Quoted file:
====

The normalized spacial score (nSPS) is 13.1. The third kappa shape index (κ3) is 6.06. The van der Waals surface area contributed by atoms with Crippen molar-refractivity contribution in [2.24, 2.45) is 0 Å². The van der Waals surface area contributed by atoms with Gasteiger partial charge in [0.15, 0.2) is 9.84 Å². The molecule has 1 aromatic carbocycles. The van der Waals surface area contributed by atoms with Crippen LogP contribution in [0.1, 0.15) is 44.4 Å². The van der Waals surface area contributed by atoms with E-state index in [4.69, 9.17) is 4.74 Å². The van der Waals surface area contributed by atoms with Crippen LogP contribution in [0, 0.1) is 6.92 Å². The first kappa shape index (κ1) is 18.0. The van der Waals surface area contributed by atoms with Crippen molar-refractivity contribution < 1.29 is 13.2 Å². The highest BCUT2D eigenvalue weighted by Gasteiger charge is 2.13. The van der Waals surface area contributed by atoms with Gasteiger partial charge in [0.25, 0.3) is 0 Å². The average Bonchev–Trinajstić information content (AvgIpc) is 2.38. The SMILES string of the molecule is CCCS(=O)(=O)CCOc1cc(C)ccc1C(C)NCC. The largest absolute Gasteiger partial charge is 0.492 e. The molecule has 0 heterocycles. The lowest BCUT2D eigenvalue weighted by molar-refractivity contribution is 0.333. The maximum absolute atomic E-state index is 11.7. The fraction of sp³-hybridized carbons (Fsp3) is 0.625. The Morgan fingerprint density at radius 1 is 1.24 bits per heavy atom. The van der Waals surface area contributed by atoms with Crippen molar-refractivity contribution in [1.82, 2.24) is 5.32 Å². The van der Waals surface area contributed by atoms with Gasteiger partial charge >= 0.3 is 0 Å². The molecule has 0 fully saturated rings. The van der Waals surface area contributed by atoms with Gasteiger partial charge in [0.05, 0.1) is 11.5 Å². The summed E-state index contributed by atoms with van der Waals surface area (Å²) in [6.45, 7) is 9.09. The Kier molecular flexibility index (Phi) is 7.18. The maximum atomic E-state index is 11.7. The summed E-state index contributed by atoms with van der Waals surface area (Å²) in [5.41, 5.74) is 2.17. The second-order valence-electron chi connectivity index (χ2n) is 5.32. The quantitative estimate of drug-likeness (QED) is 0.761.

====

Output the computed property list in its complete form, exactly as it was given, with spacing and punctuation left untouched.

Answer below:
The normalized spacial score (nSPS) is 13.1. The third kappa shape index (κ3) is 6.06. The van der Waals surface area contributed by atoms with Crippen molar-refractivity contribution in [2.24, 2.45) is 0 Å². The van der Waals surface area contributed by atoms with Gasteiger partial charge in [0.15, 0.2) is 9.84 Å². The molecule has 1 aromatic carbocycles. The van der Waals surface area contributed by atoms with Crippen LogP contribution in [0.1, 0.15) is 44.4 Å². The van der Waals surface area contributed by atoms with E-state index in [4.69, 9.17) is 4.74 Å². The van der Waals surface area contributed by atoms with Crippen LogP contribution in [0, 0.1) is 6.92 Å². The first kappa shape index (κ1) is 18.0. The van der Waals surface area contributed by atoms with Crippen molar-refractivity contribution < 1.29 is 13.2 Å². The highest BCUT2D eigenvalue weighted by Gasteiger charge is 2.13. The van der Waals surface area contributed by atoms with Gasteiger partial charge in [0.25, 0.3) is 0 Å². The average Bonchev–Trinajstić information content (AvgIpc) is 2.38. The SMILES string of the molecule is CCCS(=O)(=O)CCOc1cc(C)ccc1C(C)NCC. The largest absolute Gasteiger partial charge is 0.492 e. The molecule has 0 heterocycles. The lowest BCUT2D eigenvalue weighted by molar-refractivity contribution is 0.333. The maximum absolute atomic E-state index is 11.7. The fraction of sp³-hybridized carbons (Fsp3) is 0.625. The Morgan fingerprint density at radius 1 is 1.24 bits per heavy atom. The van der Waals surface area contributed by atoms with Crippen molar-refractivity contribution in [1.82, 2.24) is 5.32 Å². The van der Waals surface area contributed by atoms with Gasteiger partial charge >= 0.3 is 0 Å². The molecule has 0 fully saturated rings. The van der Waals surface area contributed by atoms with Gasteiger partial charge in [0.05, 0.1) is 11.5 Å². The summed E-state index contributed by atoms with van der Waals surface area (Å²) in [6.45, 7) is 9.09. The Kier molecular flexibility index (Phi) is 7.18. The maximum atomic E-state index is 11.7. The summed E-state index contributed by atoms with van der Waals surface area (Å²) in [5.41, 5.74) is 2.17. The second-order valence-electron chi connectivity index (χ2n) is 5.32. The quantitative estimate of drug-likeness (QED) is 0.761.